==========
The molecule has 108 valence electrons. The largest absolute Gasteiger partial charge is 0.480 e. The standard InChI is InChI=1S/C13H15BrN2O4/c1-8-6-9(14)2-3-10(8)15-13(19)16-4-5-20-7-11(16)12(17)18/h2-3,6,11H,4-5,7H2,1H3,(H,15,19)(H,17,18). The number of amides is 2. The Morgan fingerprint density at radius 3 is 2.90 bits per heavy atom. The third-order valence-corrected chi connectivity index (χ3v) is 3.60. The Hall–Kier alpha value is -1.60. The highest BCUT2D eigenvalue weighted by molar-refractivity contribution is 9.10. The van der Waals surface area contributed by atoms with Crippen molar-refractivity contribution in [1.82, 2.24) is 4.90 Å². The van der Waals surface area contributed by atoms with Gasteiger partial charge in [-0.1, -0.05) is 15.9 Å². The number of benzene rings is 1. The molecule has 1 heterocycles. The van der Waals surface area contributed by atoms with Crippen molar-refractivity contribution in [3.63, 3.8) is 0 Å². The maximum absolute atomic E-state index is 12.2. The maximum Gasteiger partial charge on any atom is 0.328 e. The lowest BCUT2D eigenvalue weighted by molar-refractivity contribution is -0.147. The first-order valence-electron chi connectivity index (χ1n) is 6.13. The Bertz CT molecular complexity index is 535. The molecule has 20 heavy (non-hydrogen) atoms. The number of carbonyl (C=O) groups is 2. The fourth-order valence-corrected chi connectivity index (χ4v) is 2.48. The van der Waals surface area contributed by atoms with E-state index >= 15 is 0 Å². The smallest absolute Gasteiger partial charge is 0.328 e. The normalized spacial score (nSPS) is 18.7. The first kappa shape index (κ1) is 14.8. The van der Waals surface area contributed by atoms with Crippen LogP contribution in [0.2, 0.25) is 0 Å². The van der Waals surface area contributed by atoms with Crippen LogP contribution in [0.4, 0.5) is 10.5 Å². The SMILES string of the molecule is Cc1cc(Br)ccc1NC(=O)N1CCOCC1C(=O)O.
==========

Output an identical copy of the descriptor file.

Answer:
The molecule has 108 valence electrons. The largest absolute Gasteiger partial charge is 0.480 e. The standard InChI is InChI=1S/C13H15BrN2O4/c1-8-6-9(14)2-3-10(8)15-13(19)16-4-5-20-7-11(16)12(17)18/h2-3,6,11H,4-5,7H2,1H3,(H,15,19)(H,17,18). The number of amides is 2. The Morgan fingerprint density at radius 3 is 2.90 bits per heavy atom. The third-order valence-corrected chi connectivity index (χ3v) is 3.60. The Hall–Kier alpha value is -1.60. The highest BCUT2D eigenvalue weighted by molar-refractivity contribution is 9.10. The van der Waals surface area contributed by atoms with Crippen molar-refractivity contribution in [1.82, 2.24) is 4.90 Å². The van der Waals surface area contributed by atoms with Gasteiger partial charge in [-0.1, -0.05) is 15.9 Å². The number of benzene rings is 1. The molecule has 1 heterocycles. The van der Waals surface area contributed by atoms with Crippen molar-refractivity contribution in [3.63, 3.8) is 0 Å². The maximum absolute atomic E-state index is 12.2. The maximum Gasteiger partial charge on any atom is 0.328 e. The lowest BCUT2D eigenvalue weighted by molar-refractivity contribution is -0.147. The first-order valence-electron chi connectivity index (χ1n) is 6.13. The Bertz CT molecular complexity index is 535. The molecule has 20 heavy (non-hydrogen) atoms. The number of carbonyl (C=O) groups is 2. The fourth-order valence-corrected chi connectivity index (χ4v) is 2.48. The van der Waals surface area contributed by atoms with E-state index >= 15 is 0 Å². The smallest absolute Gasteiger partial charge is 0.328 e. The normalized spacial score (nSPS) is 18.7. The first kappa shape index (κ1) is 14.8. The van der Waals surface area contributed by atoms with Crippen LogP contribution in [0.2, 0.25) is 0 Å². The van der Waals surface area contributed by atoms with Crippen LogP contribution in [0.4, 0.5) is 10.5 Å². The SMILES string of the molecule is Cc1cc(Br)ccc1NC(=O)N1CCOCC1C(=O)O.